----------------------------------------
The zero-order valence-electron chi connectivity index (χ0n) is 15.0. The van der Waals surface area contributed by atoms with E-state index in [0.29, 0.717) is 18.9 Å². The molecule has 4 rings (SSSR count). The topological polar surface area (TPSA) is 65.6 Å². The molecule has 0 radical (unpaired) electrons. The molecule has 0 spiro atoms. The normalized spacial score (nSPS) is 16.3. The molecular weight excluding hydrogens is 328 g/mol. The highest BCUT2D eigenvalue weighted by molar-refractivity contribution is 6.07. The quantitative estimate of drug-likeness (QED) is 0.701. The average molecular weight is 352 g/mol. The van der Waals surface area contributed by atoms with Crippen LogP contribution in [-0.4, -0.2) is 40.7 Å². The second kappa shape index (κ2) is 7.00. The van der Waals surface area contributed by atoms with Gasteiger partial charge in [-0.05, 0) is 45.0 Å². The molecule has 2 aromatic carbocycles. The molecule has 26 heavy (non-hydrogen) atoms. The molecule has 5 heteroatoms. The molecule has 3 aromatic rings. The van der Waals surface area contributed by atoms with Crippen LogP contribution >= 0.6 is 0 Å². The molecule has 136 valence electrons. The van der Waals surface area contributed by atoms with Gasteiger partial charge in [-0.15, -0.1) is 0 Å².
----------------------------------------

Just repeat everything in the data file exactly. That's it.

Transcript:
The zero-order valence-electron chi connectivity index (χ0n) is 15.0. The van der Waals surface area contributed by atoms with E-state index in [0.29, 0.717) is 18.9 Å². The molecule has 4 rings (SSSR count). The topological polar surface area (TPSA) is 65.6 Å². The molecule has 0 radical (unpaired) electrons. The molecule has 0 spiro atoms. The normalized spacial score (nSPS) is 16.3. The molecular weight excluding hydrogens is 328 g/mol. The highest BCUT2D eigenvalue weighted by molar-refractivity contribution is 6.07. The quantitative estimate of drug-likeness (QED) is 0.701. The average molecular weight is 352 g/mol. The van der Waals surface area contributed by atoms with Crippen LogP contribution in [-0.4, -0.2) is 40.7 Å². The second kappa shape index (κ2) is 7.00. The van der Waals surface area contributed by atoms with Gasteiger partial charge in [-0.05, 0) is 45.0 Å². The molecule has 2 aromatic carbocycles. The molecule has 26 heavy (non-hydrogen) atoms. The molecule has 5 heteroatoms. The molecule has 3 aromatic rings. The van der Waals surface area contributed by atoms with Crippen LogP contribution >= 0.6 is 0 Å². The molecule has 136 valence electrons. The van der Waals surface area contributed by atoms with Gasteiger partial charge in [-0.15, -0.1) is 0 Å².